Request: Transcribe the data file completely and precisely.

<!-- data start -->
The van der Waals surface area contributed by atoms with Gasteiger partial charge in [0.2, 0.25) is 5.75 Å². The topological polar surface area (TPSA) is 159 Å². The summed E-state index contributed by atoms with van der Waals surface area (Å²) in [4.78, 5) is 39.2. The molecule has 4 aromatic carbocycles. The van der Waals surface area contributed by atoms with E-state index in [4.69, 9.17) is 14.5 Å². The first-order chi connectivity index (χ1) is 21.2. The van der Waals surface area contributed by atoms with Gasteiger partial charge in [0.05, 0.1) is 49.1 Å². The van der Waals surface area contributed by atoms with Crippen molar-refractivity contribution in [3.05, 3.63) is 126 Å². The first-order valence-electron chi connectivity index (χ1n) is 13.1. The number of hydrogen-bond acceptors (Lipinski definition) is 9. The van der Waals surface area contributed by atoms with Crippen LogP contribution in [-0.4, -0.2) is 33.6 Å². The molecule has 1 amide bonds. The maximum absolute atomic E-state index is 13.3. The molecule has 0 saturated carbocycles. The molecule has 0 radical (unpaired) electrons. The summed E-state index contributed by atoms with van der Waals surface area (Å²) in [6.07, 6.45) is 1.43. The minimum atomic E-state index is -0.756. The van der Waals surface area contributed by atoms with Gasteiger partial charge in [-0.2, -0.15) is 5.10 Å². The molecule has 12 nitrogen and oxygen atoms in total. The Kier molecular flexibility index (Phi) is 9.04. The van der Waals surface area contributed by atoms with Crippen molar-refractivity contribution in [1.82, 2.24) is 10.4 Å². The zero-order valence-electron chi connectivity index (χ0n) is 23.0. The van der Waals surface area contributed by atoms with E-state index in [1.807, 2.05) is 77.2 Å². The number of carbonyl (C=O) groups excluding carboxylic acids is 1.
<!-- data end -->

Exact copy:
The van der Waals surface area contributed by atoms with Gasteiger partial charge in [0.2, 0.25) is 5.75 Å². The topological polar surface area (TPSA) is 159 Å². The summed E-state index contributed by atoms with van der Waals surface area (Å²) in [4.78, 5) is 39.2. The molecule has 4 aromatic carbocycles. The van der Waals surface area contributed by atoms with E-state index in [4.69, 9.17) is 14.5 Å². The first-order chi connectivity index (χ1) is 21.2. The van der Waals surface area contributed by atoms with Gasteiger partial charge in [0.05, 0.1) is 49.1 Å². The van der Waals surface area contributed by atoms with Crippen molar-refractivity contribution in [3.05, 3.63) is 126 Å². The first-order valence-electron chi connectivity index (χ1n) is 13.1. The number of hydrogen-bond acceptors (Lipinski definition) is 9. The van der Waals surface area contributed by atoms with Crippen LogP contribution in [-0.4, -0.2) is 33.6 Å². The molecule has 1 amide bonds. The maximum absolute atomic E-state index is 13.3. The molecule has 0 saturated carbocycles. The molecule has 0 radical (unpaired) electrons. The summed E-state index contributed by atoms with van der Waals surface area (Å²) in [6.07, 6.45) is 1.43. The minimum atomic E-state index is -0.756. The van der Waals surface area contributed by atoms with Gasteiger partial charge in [-0.2, -0.15) is 5.10 Å². The molecule has 12 nitrogen and oxygen atoms in total. The Kier molecular flexibility index (Phi) is 9.04. The van der Waals surface area contributed by atoms with Crippen molar-refractivity contribution in [1.82, 2.24) is 10.4 Å². The zero-order valence-electron chi connectivity index (χ0n) is 23.0. The van der Waals surface area contributed by atoms with E-state index in [1.807, 2.05) is 77.2 Å². The number of carbonyl (C=O) groups excluding carboxylic acids is 1.